The Los Angeles Times is reporting that the Association of Christian Schools International (800+ religious schools in California) and the Calvary Chapel Christian School (Murrieta, California) filed a civil rights lawsuit this past Thursday against the University of California, claiming religious discrimination. I believe the suit specifically alleges that UC discriminates against students who are taught creationism. According to the LA Times, UC won’t recognize high school science courses using textbooks based on creationism, or that challenge Darwinistic theories.
Aparrently, UC believes it is impossible to teach real science when matters of faith are at stake. Has anyone in the admissions office there looked up the definition of “theory” lately? Among the high school courses rejected by UC are:
- Christianity’s Influence in American History
- Christianity and Morality in American Literature
- Special Providence: American Government
Those sound like reasonable course titles, to me.
I found this especially compelling in light of some of the stuff found in the UC catalog of course offerings under the Lesbian, Gay, Bisexual & Transgender Studies course offerings:
- Cultural Representations of Sexualities: Queer Visual Culture
- Sexuality, Culture and Colonialism
- Interpreting the Queer Past: Methods and Problems in the History of Sexuality
While some of Calvary Chapel’s classes were “too narrow to be acceptable,” I wonder how many straight, abstemious, Christians would pass any of the courses I just named? (Of course, how many would take them?) On the other hand, UC apparently has a gripe against schools that use books published by Bob Jones University Press (books like these, I suppose) and A Beka Books (they probably have a beef with the guy who wrote “God made the elephant“).
Having seen the selection of books under discussion, I’m not sure I blame UC for claiming that the students force-fed the anemic diet of BJU Press books need to make sure they’ve covered the basics by taking remedial classes. And I’m don’t have a problem with a university setting high entrance requirements. But the problem here is that UC is a state-sponsored school, isn’t it? If UC is accepting federal and state money to fulfil its charter, then when Ravi Poorsina (UC spokeswoman) says:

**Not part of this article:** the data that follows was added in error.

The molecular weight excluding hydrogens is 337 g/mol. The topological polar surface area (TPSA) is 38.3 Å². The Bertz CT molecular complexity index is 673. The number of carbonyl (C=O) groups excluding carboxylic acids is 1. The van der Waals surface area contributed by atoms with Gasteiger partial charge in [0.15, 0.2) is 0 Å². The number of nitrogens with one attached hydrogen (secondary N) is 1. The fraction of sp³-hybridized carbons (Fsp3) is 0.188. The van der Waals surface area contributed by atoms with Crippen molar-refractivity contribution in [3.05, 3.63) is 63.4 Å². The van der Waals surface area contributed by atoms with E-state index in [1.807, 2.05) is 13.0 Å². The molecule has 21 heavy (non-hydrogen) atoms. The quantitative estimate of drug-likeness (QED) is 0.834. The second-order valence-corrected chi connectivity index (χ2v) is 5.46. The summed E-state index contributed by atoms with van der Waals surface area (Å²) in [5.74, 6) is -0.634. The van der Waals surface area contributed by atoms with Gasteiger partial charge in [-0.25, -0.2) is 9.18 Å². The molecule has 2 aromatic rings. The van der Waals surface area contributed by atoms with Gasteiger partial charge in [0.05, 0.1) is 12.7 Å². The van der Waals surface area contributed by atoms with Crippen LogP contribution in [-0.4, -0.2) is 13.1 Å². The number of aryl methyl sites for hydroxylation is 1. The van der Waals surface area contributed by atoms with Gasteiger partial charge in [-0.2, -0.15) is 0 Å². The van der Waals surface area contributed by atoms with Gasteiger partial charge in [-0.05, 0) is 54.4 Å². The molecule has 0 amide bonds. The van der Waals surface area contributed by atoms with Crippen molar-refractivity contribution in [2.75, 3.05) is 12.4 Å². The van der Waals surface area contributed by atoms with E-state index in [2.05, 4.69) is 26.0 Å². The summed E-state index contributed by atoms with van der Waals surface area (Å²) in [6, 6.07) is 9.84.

“These requirements were established after careful study by faculty and staff to ensure that students who come here are fully prepared with broad knowledge and the critical thinking skills necessary to succeed.”
Then I suggest they throw away the high school transcripts, stop moaning about the school they went to, or what books they read, and administer a blind test to all incoming students. Wait, don’t students already take a state admissions test? UC already admits that students can request admission on the basis of SAT scores alone, so why not require this of everyone?
Because the sordid truth is, college admissions offices aren’t really looking to admit academically qualified students. They’re looking for students that will confirm and conform to the school’s image of itself–and its politically correct demographic quotas. I doubt there is, anywhere, a truly unbiased admissions office evaluating students only on their merit. But that’s another blog post.
According to the LA Times, “The suit also accuses the university system of employing a double standard by routinely approving courses that teach the viewpoints of other religions, such as Islam, Judaism and Buddhism.” A quick browsing of the academic directory:
But so what? We already know UC is going to be teaching alternate faiths and practices. Nobody could possibly enter any state college and not recognize that — even if you don’t consider “secularism” a faith.
I’m not entirely sure where I stand on this. On one hand, I support the right of an educational institution to decide its own academic qualifications. However, it ought to be the same for everybody, and blind to matters of ethnicity, culture, creed, or gender. And, based on what I saw at the BJU Press and Abeca Books sites, I’d agree that the incoming students from those schools may be suffering from a lack of objective teaching. (See TQA’s post for an informative look into one of the BJU books.)
My wife and I don’t plan to send our children to christian schools. For our part, we’ve heard too many stories about the lower quality of education among too many of these schools. We’d rather our kids get the standard teaching, and if any of it disagrees with our faith viewpoint, we’ll help out children understand why we believe what we do.
Brainwashing gets us nowhere. And that goes for the kids in the gender studies classes at UC, too.
[tags]abeca-books, acts, association-of-christian-schools, bju-press, BlogRodent, discrimination, faith, prejudice, religion, university-of-california[/tags]
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